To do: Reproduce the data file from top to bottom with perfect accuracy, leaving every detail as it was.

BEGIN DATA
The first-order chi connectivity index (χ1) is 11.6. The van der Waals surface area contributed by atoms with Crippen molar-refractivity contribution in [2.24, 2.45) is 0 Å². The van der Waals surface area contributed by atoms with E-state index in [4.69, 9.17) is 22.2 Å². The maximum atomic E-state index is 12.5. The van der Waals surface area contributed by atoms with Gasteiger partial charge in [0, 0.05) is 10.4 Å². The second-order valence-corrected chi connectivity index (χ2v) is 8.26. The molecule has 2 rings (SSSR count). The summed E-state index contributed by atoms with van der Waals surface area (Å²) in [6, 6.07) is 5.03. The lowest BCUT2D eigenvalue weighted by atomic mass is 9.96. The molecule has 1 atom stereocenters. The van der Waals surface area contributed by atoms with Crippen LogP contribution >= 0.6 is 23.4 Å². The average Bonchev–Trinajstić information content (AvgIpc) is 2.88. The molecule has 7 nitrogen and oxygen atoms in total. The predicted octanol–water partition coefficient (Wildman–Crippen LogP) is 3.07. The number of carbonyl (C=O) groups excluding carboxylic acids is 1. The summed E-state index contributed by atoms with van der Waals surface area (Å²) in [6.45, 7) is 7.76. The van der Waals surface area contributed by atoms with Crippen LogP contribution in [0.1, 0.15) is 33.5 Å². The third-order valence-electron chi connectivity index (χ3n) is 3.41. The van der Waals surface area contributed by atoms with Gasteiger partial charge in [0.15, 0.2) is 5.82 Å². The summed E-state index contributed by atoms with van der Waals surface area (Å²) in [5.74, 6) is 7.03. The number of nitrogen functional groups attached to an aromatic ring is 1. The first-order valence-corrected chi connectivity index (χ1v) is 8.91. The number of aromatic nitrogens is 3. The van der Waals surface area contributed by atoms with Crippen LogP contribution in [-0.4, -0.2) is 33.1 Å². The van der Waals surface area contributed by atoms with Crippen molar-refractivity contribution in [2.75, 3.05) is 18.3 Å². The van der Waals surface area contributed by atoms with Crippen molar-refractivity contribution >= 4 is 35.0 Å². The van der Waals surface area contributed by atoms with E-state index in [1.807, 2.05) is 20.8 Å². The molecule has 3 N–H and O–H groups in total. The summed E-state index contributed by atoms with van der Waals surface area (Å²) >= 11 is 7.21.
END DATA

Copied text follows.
The first-order chi connectivity index (χ1) is 11.6. The van der Waals surface area contributed by atoms with Crippen molar-refractivity contribution in [2.24, 2.45) is 0 Å². The van der Waals surface area contributed by atoms with E-state index in [4.69, 9.17) is 22.2 Å². The maximum atomic E-state index is 12.5. The van der Waals surface area contributed by atoms with Gasteiger partial charge in [0, 0.05) is 10.4 Å². The second-order valence-corrected chi connectivity index (χ2v) is 8.26. The molecule has 2 rings (SSSR count). The summed E-state index contributed by atoms with van der Waals surface area (Å²) in [6, 6.07) is 5.03. The lowest BCUT2D eigenvalue weighted by atomic mass is 9.96. The molecule has 1 atom stereocenters. The van der Waals surface area contributed by atoms with Crippen LogP contribution >= 0.6 is 23.4 Å². The average Bonchev–Trinajstić information content (AvgIpc) is 2.88. The molecule has 7 nitrogen and oxygen atoms in total. The predicted octanol–water partition coefficient (Wildman–Crippen LogP) is 3.07. The number of carbonyl (C=O) groups excluding carboxylic acids is 1. The summed E-state index contributed by atoms with van der Waals surface area (Å²) in [6.45, 7) is 7.76. The van der Waals surface area contributed by atoms with Crippen LogP contribution in [0.1, 0.15) is 33.5 Å². The third-order valence-electron chi connectivity index (χ3n) is 3.41. The van der Waals surface area contributed by atoms with Gasteiger partial charge in [0.15, 0.2) is 5.82 Å². The summed E-state index contributed by atoms with van der Waals surface area (Å²) in [5.74, 6) is 7.03. The number of nitrogen functional groups attached to an aromatic ring is 1. The first-order valence-corrected chi connectivity index (χ1v) is 8.91. The number of aromatic nitrogens is 3. The van der Waals surface area contributed by atoms with Crippen LogP contribution in [-0.4, -0.2) is 33.1 Å². The van der Waals surface area contributed by atoms with Crippen molar-refractivity contribution in [2.75, 3.05) is 18.3 Å². The van der Waals surface area contributed by atoms with Crippen molar-refractivity contribution >= 4 is 35.0 Å². The van der Waals surface area contributed by atoms with E-state index in [1.807, 2.05) is 20.8 Å². The molecule has 3 N–H and O–H groups in total. The summed E-state index contributed by atoms with van der Waals surface area (Å²) >= 11 is 7.21.